The Fortinet Threat Landscape Report Q2 2017 stated there were 62 million malware detections, with an average daily volume of 677,000. More specifically, there were 16,582 total malware variants, and 2,534 different malware families, with 18 percent of firms seeing mobile malware.

When it comes to malware “families”, the report noted that the most common functionality is downloading/uploading files, followed by dropping other malware.  “Downloaders and droppers are a rather interesting breed of malware because they often don’t have a malicious payload within their codebase. They discreetly deliver weapons to the target, but don’t pull the trigger themselves,” the report said.

Adding to the malware challenge is the fact that like any large enterprise, different spamming groups have people with different sets of skills, Kessem said. “Some know traffic distribution, others know how to conceal malicious codes in zip files or images, making it hard for automated security systems to discern what to block and what to let through. Some are experts at reverse engineering things to figure out ways to make spam go through.”

Different groups also go after different targets, she added. There are those that target institutions such as healthcare, as they will care enough to pay a ransom demand. “Some go after SMBs and do more volumes. Others produce less volume but focus on the big payoff. It all depends on the intent, and which group is interested,” Kessem noted.

AI is becoming an increasingly valuable resource in ferreting out spam emails, she added. “Analysts have had to do the job of implementing automation and rules. AI can do that faster, including identifying images which can be used to hide malicious code. It can filter things a lot more effectively and make sure less and less spam makes its way into your inbox.”

While investing in the latest technology to fight spam is absolutely critical, another critical approach for organizations is education and awareness, she said. “There are always going to be weaker links. Employees must be trained in what to expect, what the newest attacks look like, the consequences, and what they need to do. For example, if they receive a business email from the CEO ordering a transfer of funds, the organization should have processes in place to make sure they speak to the CEO before executing.”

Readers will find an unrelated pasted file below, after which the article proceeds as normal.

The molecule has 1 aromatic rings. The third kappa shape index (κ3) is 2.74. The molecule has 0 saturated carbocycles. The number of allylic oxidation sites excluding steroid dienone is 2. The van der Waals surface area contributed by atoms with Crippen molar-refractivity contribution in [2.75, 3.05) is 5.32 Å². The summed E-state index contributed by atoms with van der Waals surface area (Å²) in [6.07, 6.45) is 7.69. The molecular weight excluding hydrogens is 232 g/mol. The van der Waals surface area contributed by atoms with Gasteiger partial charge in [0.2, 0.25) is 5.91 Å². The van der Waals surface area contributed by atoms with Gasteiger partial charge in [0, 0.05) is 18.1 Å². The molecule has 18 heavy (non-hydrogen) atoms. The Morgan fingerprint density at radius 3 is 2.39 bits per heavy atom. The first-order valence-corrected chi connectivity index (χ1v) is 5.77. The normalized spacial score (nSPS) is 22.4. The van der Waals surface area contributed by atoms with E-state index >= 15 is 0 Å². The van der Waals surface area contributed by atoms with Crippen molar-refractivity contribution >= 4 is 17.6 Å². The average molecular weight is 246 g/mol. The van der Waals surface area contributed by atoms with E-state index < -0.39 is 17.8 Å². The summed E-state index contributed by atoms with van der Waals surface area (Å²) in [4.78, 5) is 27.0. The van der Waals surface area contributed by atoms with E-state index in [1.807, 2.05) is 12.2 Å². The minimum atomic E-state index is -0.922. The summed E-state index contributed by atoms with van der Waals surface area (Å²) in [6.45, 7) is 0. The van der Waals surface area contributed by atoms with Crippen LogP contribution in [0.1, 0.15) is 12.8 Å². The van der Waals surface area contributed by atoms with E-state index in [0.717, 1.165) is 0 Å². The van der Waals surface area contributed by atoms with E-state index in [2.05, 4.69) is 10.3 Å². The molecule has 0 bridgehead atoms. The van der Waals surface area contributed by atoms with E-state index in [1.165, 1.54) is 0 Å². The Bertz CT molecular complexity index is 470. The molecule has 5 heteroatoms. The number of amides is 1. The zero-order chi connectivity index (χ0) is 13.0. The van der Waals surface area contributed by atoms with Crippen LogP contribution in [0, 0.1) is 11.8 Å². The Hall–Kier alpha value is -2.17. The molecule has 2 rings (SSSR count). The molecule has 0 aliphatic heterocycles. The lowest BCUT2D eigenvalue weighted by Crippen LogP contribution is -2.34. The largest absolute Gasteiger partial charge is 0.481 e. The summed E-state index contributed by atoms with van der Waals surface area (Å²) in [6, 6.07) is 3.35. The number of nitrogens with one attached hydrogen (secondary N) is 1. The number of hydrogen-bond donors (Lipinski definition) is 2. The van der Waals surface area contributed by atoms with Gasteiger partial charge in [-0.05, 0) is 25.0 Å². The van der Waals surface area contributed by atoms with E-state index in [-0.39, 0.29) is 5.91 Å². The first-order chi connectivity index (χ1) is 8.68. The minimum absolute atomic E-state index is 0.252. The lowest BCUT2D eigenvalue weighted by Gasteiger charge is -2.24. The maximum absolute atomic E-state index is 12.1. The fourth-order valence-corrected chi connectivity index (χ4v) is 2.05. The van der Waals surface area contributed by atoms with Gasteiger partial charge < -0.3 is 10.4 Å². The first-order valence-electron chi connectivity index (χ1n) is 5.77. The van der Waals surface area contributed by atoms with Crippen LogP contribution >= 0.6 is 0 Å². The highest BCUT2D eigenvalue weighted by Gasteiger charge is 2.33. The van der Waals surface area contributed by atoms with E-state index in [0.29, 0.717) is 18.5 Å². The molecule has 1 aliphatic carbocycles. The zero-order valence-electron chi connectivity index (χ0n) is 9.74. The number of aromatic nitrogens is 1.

Management must lead by example and be vigilant on higher risk days, she advises. “You could declare Tuesday a cybersecurity day and run an educational campaign to go with that. Make sure that it’s something that is right in front of them to see, whether it’s a poster or a coffee mug on their desk. People need to understand the part they play in your security vision.”

Another valuable protective measure is conducting spam simulations to test employee awareness. “It’s not to catch those that are not vigilant. It’s about determining what you can do to make them better .You can use the information you gain to know about what level of training is needed. If you can’t do it on your own, there are phishing and spam simulation vendors that can work with you.”

Ultimately, knowing your enemy is a fundamental part of any risk management strategy, Kessem said. “The more one can tap into their behaviour and patterns, the better the protection.”